Bohr atomic model: Atomic theory has come a long way in the last few thousand years. Beginning in the 5th century BC. C. with the theory of Democritus, advancing towards the atomic model of Dalton in the 18th century, and maturing in the 20th century with the discovery of subatomic particles and quantum theory.
the journey of discovery has been long and winding. But we might think that one of the most outstanding milestones that have occurred in this long way has undoubtedly been the Bohr atomic model, also known as the Rutherford-Bohr atomic model.
Proposed by Danish physicist Niels Bohr in 1913, this model represents the atom as a small nucleus with charge positively surrounded by electrons traveling in orbits circular around the center.
This atomic model is a representation of the atom proposed by Niels Bohr, which states that the electron has the ability to move in orbits at a certain distance around the nucleus of the atom, in a uniform circular motion.
- What is Bohr’s atomic model?
- Bohr’s atomic model postulates
- What problems does the Bohr atomic model present?
What is Bohr’s atomic model?
It consisted of a theory that told us that each time the electron changed its orbit, it could emit or absorb energy in fixed amounts that were known as “quanta”. Bohr explained in his theory that when an electron moves from one orbit to another and is directed toward the nucleus, there is a loss of energy, and light is emitted, with characteristic wavelength and energy.
Bohr’s atomic model refined some of the elements of Rutherford’s model that were problematic. These include problems arising from classical mechanics, which predicted that electrons would release electromagnetic radiation while orbiting a nucleus.
Due to the loss of energy, the electron should have rapidly spun inward and collapsed in the nucleus. In short, this atomic model implied that all atoms were unstable.
The main characteristics of Bohr’s atomic model were the following:
- The model was based on other models and theories of the time, mainly Rutherford’s atomic model and Einstein’s ideas.
- It was the first model to incorporate quantum theory.
- Atoms absorb or emit radiation only when electrons jump between allowed orbits.
- Electrons exist in energy levels and are surrounding the nucleus.
- Electrons are described in quantum numbers.
- Energy exists as a function of the principal non- quantum number.
- Without energy, there is no movement of the electron
- The quantum was the energy needed by an electron to pass from one level to another.
- The lowest energy level that an electron occupies is known as the “ground state.”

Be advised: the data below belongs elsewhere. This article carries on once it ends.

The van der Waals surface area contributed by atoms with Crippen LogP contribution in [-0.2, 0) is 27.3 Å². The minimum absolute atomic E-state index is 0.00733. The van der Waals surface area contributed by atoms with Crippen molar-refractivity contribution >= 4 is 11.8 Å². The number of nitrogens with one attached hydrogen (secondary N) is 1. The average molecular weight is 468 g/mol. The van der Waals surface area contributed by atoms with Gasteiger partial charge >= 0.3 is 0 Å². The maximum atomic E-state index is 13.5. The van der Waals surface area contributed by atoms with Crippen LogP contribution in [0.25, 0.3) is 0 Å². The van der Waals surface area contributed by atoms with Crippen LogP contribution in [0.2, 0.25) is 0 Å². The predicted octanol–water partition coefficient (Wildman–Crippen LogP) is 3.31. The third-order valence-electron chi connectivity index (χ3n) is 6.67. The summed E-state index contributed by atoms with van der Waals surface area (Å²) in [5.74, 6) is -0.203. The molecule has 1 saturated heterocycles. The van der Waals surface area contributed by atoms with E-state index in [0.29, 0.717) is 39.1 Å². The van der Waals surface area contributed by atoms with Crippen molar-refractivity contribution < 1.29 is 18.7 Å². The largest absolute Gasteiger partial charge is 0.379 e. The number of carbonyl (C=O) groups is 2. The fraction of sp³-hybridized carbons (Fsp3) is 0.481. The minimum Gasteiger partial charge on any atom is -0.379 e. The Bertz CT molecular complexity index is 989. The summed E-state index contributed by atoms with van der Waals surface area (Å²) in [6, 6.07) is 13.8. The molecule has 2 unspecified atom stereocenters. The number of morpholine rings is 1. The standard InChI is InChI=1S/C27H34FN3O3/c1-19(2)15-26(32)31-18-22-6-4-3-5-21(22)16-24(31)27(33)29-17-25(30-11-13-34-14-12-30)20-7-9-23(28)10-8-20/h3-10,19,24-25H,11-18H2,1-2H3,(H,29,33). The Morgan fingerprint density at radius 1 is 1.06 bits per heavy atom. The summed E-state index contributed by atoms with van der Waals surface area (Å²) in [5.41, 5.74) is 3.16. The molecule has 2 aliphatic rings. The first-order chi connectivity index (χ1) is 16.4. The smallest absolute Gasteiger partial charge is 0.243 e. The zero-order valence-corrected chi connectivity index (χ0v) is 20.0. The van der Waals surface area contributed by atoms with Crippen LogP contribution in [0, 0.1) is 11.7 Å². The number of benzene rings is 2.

- The ” excited state ” is a more unstable state, the result of the passage of an electron to a higher energy orbital.
- Electrons rotate in circular orbits without radiating energy
Bohr’s atomic model postulates
Bohr put forward the following three postulates:
- First postulate: it explained that the electron goes around the nucleus in orbits that at the same time drew circles, but did not radiate energy and that in those orbits the orbital angular momentum is constant. Electrons that had only one atom had orbits with determined radii that corresponded to energy levels that had already been defined.
- Second postulate: it explained that not all orbits were possible, but that when the electron is in an orbit that is allowed, it has a state of specific and constant energy and cannot emit energy.
- The third postulate: said that an electron has the ability to change from one stationary energy orbit to another through the emission or absorption of energy.
His contributions are considered the most important of the 20th century to the world of chemistry, physics, and science. The atomic model discovered by Niels Bohr is considered one of the most important contributions to the world of physics and science in general.
He was the first to speak of the atom as a nucleus with a positive charge surrounded by electrons orbiting. He found the operation internal of an atom, the electrons are able to orbit independently around the core.
From his interpretation of the atomic model, Bohr was able to structure in detail the periodic table of elements that existed in his time and affirmed that the chemical properties and the binding capacity of an element were related to its valence charge. Bohr’s work on the periodic table developed a new field of chemistry: quantum chemistry.
His experiment consisted of studying the hydrogen atom with a proton and an electron. What he did was analyze the absorption and emission spectra by heating the atom so that it emitted light at the atom. With his experiment, he came to the conclusion that the electron rotated in spherical orbits around the proton.
What problems does the Bohr atomic model present?
Bohr’s atomic model theory had three main problems or major limitations which were as follows:
- The theory fits the spectrum of the hydrogen atom but does not fit the spectra of other atoms.
- The wave properties of the electron were not represented in its description as a small particle that revolved around the atomic nucleus.
- Bohr could not explain why classical electromagnetism could not be applied to his model. That is, it could not explain why electrons do not emit electromagnetic radiation when they are in a stationary orbit.
Thanks to Rutherford it was possible to reach the conclusion of a planetary model of the atom; that is, electrons that were orbiting around a nucleus.
Bohr’s theory, although not considered an exact theory, is very important historically, since it was the first model to include and postulate a quantization, which tells us how electrons can have stable orbits around the nucleus of the atom.
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